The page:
Notre Dame fans saved from storm by Clemson assistant Clemson offensive line coach Robbie Caldwell.
CLEMSON — For all Larry and Tony Luppi knew, they were about to meet an untimely end at the hands of a kidnapper wearing Clemson gear.
Luckily for the two brothers, Clemson offensive line coach Robbie Caldwell, not a man with bad intentions, was in the right place at the right time to rescue the stranded Notre Dame fans during a driving rainstorm in the wee hours Sunday morning.
Larry Luppi, 31, graduated from Notre Dame’s law school in 2010. He and his brother Tony, 30, both from Southern California, were celebrating Tony’s 30th birthday by making their first trip to South Carolina for Saturday’s nationally televised Notre Dame-Clemson showdown.
“Pretty dedicated fans to come all the way out here. They were the nicest people, and they were tickled pink,” Caldwell said Wednesday night. “All they could talk about was how well they were treated by the Clemson fans. That’s very impressive by our people.”
Three weeks ago, they purchased two tickets off StubHub - $275 each – in Section TDL, Row I, the nosebleeds of Memorial Stadium high above the Notre Dame sideline near the end zone. Weather conditions were far from ideal.
“It felt like someone sprayed a garden hose at me for 5 continuous hours,” Larry wrote in an email to The Post and Courier.
After Clemson’s 24-22 win went final at 11:42 p.m., the Luppis’ plan was to ride a shuttle back to their hotel in Seneca and drive their rental car to Atlanta’s Hartsfield-Jackson Airport in time to catch a 7:30 a.m. Sunday flight.
“Obviously, we were saddened by the outcome,” Tony said by phone Tuesday. “But to be honest after this whole incident, I got over this loss so much faster than I normally would.”
They never saw the shuttle, and traffic was impossibly congested due to the exodus of fans trying to escape the weather. So the Luppis began hiking in the dark and the rain.
“We’re the most conservative guys. We didn’t have anything to drink the whole day, totally sober,” Tony said. “As we’re running alongside the highway, Larry’s going, ‘you realize these cars can spin out of control and hit us?’ I’m thinking, ‘how would we ever explain this to our loved ones, or how would someone piece this all together?’”
According to MapQuest, their rental car at the hotel was 9.75 miles west of Memorial Stadium.
“The plan was idiotic,” Larry said. “Thankfully, the cars were passing by sporadically, which gave Tony and I enough time to jump into the grass next to the guardrail to avoid the cars. Clearly, all of our common sense had gone out the window by this point.”
After dodging traffic to cross busy Highway 123, they found a convenience store a mile and a half from Memorial Stadium and called for a taxi, which wouldn’t arrive anywhere close to the time promised.
While the Luppis waited, close to 2 a.m., a man in a Clemson hat and polo shirt filling up on gas and fetching a Dr. Pepper passed the Notre Dame supporters in the store.
“Honestly, when he walked past us, I thought he was just a fan,” Tony said. “On his way out, he asked, ‘Do you guys know where you’re going?’ I said, ‘Actually, we’re waiting on a cab, but we’ll pay you for a ride.’”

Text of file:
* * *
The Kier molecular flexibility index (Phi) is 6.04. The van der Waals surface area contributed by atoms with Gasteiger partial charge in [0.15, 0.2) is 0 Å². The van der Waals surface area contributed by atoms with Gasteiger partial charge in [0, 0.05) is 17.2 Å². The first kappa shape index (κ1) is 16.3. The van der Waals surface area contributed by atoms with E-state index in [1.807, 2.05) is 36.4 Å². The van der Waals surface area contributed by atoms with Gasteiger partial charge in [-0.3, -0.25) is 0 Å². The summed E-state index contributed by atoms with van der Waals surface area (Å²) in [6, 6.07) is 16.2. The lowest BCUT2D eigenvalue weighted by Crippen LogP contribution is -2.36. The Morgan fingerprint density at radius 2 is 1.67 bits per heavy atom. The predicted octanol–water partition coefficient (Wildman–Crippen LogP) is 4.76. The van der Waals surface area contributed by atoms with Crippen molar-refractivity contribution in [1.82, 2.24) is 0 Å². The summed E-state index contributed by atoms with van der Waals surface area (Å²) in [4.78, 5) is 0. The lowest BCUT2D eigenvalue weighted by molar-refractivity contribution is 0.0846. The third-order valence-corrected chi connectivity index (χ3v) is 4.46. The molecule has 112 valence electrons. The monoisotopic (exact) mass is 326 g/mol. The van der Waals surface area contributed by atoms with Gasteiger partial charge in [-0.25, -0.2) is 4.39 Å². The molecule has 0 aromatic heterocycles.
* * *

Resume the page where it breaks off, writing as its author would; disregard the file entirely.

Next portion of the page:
The man invited the Luppis to hop in his Chevy Suburban, but he said, “that (back) door don’t work — you ride up with me in the front.’”
Tony and Larry looked nervously at one another.
“Larry goes, ‘that’s like a kidnapper’s dream,’ ” Tony recalled. “We told him our phones were dead, no one knows where we are. We gave this guy way too much information about ourselves.”
“At this point,” Larry said, “I start thinking I should text my mom goodbye and tell her I love her and my family.”
The driver began making small talk — “Were you at the game? Did you have a great time?” — and eventually, Larry asked what the man did for a living.
“I coach at Clemson,” was the response. According to Tony, “my first thought was, ‘he coaches baseball or rugby or lacrosse or something.’ So he asked Caldwell what he coached.
“Oh, I coach the offensive line,” Caldwell said.
After reaching the hotel, Caldwell gave the Luppis directions to return to the highway toward Atlanta, stayed until their rental car started and refused to accept any compensation.
The men made their flight on time.
“Soon as we got to Atlanta we Googled him,” Tony said. “We saw Robbie Caldwell was the head coach at Vanderbilt just five years ago, he coached at N.C. State. His whole story checked out. We’re big college football fans and we had no idea.”
Caldwell, 61, is in his fifth season coaching Clemson’s offensive line and 37th season as a college coach.
Originally from Pageland and a 1977 Furman graduate, Caldwell was Vanderbilt’s head coach in 2010.
“Our guardian angels were looking out for us, and they came in the form of a football coach,” Larry said. “Thanks, Robbie.”
The Luppis promised to send Caldwell a handwritten thank-you note — “I don’t know if he can receive gift cards, but he said he likes fishing, so maybe we’ll get him a Bass Pro Shops gift card,” Tony said.
Tony added Saturday night’s game was the loudest and best environment he’d ever attended, including Notre Dame’s 2012 win at Oklahoma. The brothers said “there wasn’t one person the entire trip” who gave them grief for wearing Notre Dame jerseys, and they won’t soon forget their Good Samaritan.
“It was such a cool moment,” Tony said. “I’ll be rooting for Clemson from now on. Not only because of him, but the hospitality of everybody in Clemson.”